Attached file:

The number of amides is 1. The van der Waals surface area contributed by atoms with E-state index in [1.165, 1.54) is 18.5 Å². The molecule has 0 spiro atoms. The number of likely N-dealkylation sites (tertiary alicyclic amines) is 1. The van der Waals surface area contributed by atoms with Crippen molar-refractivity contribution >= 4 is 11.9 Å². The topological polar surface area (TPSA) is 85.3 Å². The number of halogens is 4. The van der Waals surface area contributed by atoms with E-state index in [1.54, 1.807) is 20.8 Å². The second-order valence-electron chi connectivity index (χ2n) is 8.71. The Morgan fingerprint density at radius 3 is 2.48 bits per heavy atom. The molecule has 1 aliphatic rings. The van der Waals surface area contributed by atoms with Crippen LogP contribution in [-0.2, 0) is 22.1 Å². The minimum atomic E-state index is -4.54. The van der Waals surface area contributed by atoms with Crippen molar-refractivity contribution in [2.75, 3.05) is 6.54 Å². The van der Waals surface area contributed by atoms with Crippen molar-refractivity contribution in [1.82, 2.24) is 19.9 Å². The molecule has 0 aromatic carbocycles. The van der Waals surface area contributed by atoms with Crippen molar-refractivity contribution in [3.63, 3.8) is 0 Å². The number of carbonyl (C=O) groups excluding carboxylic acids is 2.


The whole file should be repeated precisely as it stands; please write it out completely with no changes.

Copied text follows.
The number of amides is 1. The van der Waals surface area contributed by atoms with E-state index in [1.165, 1.54) is 18.5 Å². The molecule has 0 spiro atoms. The number of likely N-dealkylation sites (tertiary alicyclic amines) is 1. The van der Waals surface area contributed by atoms with Crippen molar-refractivity contribution >= 4 is 11.9 Å². The topological polar surface area (TPSA) is 85.3 Å². The number of halogens is 4. The van der Waals surface area contributed by atoms with E-state index in [1.54, 1.807) is 20.8 Å². The second-order valence-electron chi connectivity index (χ2n) is 8.71. The Morgan fingerprint density at radius 3 is 2.48 bits per heavy atom. The molecule has 1 aliphatic rings. The van der Waals surface area contributed by atoms with Crippen LogP contribution in [-0.2, 0) is 22.1 Å². The minimum atomic E-state index is -4.54. The van der Waals surface area contributed by atoms with Crippen molar-refractivity contribution in [2.75, 3.05) is 6.54 Å². The van der Waals surface area contributed by atoms with Crippen molar-refractivity contribution in [1.82, 2.24) is 19.9 Å². The molecule has 0 aromatic carbocycles. The van der Waals surface area contributed by atoms with Crippen molar-refractivity contribution in [3.63, 3.8) is 0 Å². The number of carbonyl (C=O) groups excluding carboxylic acids is 2.